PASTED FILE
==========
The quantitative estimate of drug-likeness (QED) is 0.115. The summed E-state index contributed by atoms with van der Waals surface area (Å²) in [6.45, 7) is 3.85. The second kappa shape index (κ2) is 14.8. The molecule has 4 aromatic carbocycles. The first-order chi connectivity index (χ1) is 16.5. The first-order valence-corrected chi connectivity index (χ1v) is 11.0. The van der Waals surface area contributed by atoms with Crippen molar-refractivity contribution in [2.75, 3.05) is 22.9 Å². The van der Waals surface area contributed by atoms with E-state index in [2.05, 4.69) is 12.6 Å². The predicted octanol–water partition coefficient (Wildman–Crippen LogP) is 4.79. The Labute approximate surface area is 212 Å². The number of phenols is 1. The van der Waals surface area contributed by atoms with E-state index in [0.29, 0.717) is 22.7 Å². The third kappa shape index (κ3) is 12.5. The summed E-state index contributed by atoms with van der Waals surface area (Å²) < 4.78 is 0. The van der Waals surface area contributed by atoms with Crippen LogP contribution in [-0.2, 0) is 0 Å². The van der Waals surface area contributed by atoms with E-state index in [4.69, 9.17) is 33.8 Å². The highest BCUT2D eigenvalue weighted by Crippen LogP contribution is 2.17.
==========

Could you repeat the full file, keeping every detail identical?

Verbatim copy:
The quantitative estimate of drug-likeness (QED) is 0.115. The summed E-state index contributed by atoms with van der Waals surface area (Å²) in [6.45, 7) is 3.85. The second kappa shape index (κ2) is 14.8. The molecule has 4 aromatic carbocycles. The first-order chi connectivity index (χ1) is 16.5. The first-order valence-corrected chi connectivity index (χ1v) is 11.0. The van der Waals surface area contributed by atoms with Crippen molar-refractivity contribution in [2.75, 3.05) is 22.9 Å². The van der Waals surface area contributed by atoms with E-state index in [2.05, 4.69) is 12.6 Å². The predicted octanol–water partition coefficient (Wildman–Crippen LogP) is 4.79. The Labute approximate surface area is 212 Å². The number of phenols is 1. The van der Waals surface area contributed by atoms with E-state index in [0.29, 0.717) is 22.7 Å². The third kappa shape index (κ3) is 12.5. The summed E-state index contributed by atoms with van der Waals surface area (Å²) < 4.78 is 0. The van der Waals surface area contributed by atoms with Crippen LogP contribution in [-0.2, 0) is 0 Å². The van der Waals surface area contributed by atoms with E-state index in [4.69, 9.17) is 33.8 Å². The highest BCUT2D eigenvalue weighted by Crippen LogP contribution is 2.17.